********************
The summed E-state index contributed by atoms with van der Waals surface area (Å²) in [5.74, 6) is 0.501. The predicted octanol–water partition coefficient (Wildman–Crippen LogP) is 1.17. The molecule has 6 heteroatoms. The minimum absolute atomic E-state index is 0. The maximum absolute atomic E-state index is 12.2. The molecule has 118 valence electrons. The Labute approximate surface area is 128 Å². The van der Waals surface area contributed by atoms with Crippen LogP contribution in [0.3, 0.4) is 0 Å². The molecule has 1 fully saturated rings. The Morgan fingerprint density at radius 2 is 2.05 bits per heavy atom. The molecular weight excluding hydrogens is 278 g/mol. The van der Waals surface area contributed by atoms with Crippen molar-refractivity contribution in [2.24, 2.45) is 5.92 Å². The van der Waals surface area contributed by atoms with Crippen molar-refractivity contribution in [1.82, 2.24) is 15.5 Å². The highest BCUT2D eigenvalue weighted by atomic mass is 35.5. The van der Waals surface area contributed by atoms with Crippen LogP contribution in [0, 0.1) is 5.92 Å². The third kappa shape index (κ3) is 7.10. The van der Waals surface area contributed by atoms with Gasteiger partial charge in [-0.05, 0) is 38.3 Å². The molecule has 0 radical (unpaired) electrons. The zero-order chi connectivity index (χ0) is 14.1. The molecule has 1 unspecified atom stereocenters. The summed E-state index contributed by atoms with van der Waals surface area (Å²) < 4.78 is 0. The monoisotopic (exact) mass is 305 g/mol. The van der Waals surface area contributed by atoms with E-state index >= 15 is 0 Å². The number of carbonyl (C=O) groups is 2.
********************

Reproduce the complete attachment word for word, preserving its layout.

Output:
The summed E-state index contributed by atoms with van der Waals surface area (Å²) in [5.74, 6) is 0.501. The predicted octanol–water partition coefficient (Wildman–Crippen LogP) is 1.17. The molecule has 6 heteroatoms. The minimum absolute atomic E-state index is 0. The maximum absolute atomic E-state index is 12.2. The molecule has 118 valence electrons. The Labute approximate surface area is 128 Å². The van der Waals surface area contributed by atoms with Crippen LogP contribution in [0.3, 0.4) is 0 Å². The molecule has 1 fully saturated rings. The Morgan fingerprint density at radius 2 is 2.05 bits per heavy atom. The molecular weight excluding hydrogens is 278 g/mol. The van der Waals surface area contributed by atoms with Crippen molar-refractivity contribution in [2.24, 2.45) is 5.92 Å². The van der Waals surface area contributed by atoms with Crippen molar-refractivity contribution in [1.82, 2.24) is 15.5 Å². The highest BCUT2D eigenvalue weighted by atomic mass is 35.5. The van der Waals surface area contributed by atoms with Crippen LogP contribution in [0, 0.1) is 5.92 Å². The third kappa shape index (κ3) is 7.10. The van der Waals surface area contributed by atoms with Gasteiger partial charge in [-0.05, 0) is 38.3 Å². The molecule has 0 radical (unpaired) electrons. The zero-order chi connectivity index (χ0) is 14.1. The molecule has 1 unspecified atom stereocenters. The summed E-state index contributed by atoms with van der Waals surface area (Å²) < 4.78 is 0. The monoisotopic (exact) mass is 305 g/mol. The van der Waals surface area contributed by atoms with E-state index >= 15 is 0 Å². The number of carbonyl (C=O) groups is 2.